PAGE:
Monday, July 24, 2006

Trading 1.5 Falcon or 2 Apaches for Thousands of Lives

Visiting Beirut, Jan Egeland, the United Nations emergency relief coordinator, expressed shock as he realized the scale of the devastation. "It is horrific. I did not know it was block after block of houses," he said. Most of us don't, either, as the images on television fail to show the aggregate size of the destruction. In his estimate, from half a million to 1 million Lebanese civilians have been turned into refugees, and humanitarian aid totaling $100 million will be needed now to avoid a catastrophe. Egeland will be in Jerusalem to try to convince the Israeli authorities to open the necessary humanitarian corridors and allow for the safe passage of humanitarian aid. Failure to allow for that would result in additional collective punishment.

One hundred million dollars isn't much. In fact, it's so small an investment that I think Israel should pay for most of it. This, more than rhetoric, would send a signal to the Lebanese people that it is not at war with them, but against Hezbollah. Granted, after pounding the city for 12 days in a row, the disbursement of $100 million would hardly manage to convince the families of the 370 Lebanese killed and thousands wounded, but that would be a start, a signal of goodwill. I fear, however, that this is confabulation and that in the end that money will come from international donors.

But what is $100 million? Let's put things in perspective. It buys you about 1.5 of the 100 F-16I that Israel has ordered, at a cost of $4.5 billion, from its sponsor, the U.S. government. Or two AH-64 Apache attack helicopters Israel has also been using in Lebanon. In other words, tens of thousands of lives could be saved at the cost of a single one of the very fighter aircraft, or two of the helicopters, that have been raining barbarity upon the Lebanese. Couldn't Israel spare one aircraft to save a neighbor it says it isn't at war with? Moreover, considering that U.S. taxpayers send on average $5 billion annually to Israel, this means that the Jewish state hasn't even been using its own money to buy its weaponry. Shouldn't ordinary Americans therefore request that at the very least Israel pay its share of the humanitarian requirements for Lebanon? Again, this is unlikely, and Americans will generously give to the Red Cross and other aid agencies, oblivious, meanwhile, that they are being hoodwinked, that one half of their dollar is trying to counter what the other half is doing, an effective canceling-out of hard-earned money that surely could be better spent elsewhere.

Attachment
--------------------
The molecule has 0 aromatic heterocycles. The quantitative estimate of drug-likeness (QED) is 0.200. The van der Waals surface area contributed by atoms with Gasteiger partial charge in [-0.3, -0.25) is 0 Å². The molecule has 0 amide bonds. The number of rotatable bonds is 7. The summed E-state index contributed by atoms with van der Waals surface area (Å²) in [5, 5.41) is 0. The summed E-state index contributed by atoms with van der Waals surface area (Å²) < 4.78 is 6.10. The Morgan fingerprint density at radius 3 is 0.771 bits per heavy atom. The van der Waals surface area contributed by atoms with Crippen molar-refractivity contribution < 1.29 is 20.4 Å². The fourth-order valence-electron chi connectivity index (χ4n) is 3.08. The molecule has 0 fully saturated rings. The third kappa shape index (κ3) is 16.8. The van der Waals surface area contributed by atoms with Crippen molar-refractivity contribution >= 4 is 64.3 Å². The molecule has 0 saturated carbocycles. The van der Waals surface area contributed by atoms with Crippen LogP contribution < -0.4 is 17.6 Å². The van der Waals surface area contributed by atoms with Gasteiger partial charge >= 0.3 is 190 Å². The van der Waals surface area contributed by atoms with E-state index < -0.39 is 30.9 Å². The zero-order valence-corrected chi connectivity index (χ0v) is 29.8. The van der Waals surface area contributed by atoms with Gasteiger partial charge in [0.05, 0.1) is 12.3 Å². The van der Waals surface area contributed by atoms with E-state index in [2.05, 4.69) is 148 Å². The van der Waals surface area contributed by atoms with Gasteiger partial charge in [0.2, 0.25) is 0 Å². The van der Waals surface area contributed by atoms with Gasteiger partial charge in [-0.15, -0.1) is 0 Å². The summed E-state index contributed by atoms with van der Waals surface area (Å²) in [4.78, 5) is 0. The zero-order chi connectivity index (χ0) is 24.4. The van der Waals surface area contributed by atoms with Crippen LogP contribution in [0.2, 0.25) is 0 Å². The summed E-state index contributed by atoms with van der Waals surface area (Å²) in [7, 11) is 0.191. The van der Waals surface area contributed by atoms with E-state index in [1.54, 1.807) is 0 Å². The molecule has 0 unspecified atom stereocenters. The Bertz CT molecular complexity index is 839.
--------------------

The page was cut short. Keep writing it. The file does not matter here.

In all fairness, we should also ask Hezbollah and its sponsors to provide financial compensation to Israel for the damage that has been caused on the Israeli side during the present conflict. But one thing is certain: the requirement would not come even close to the $100 million that is needed immediately for Lebanon.

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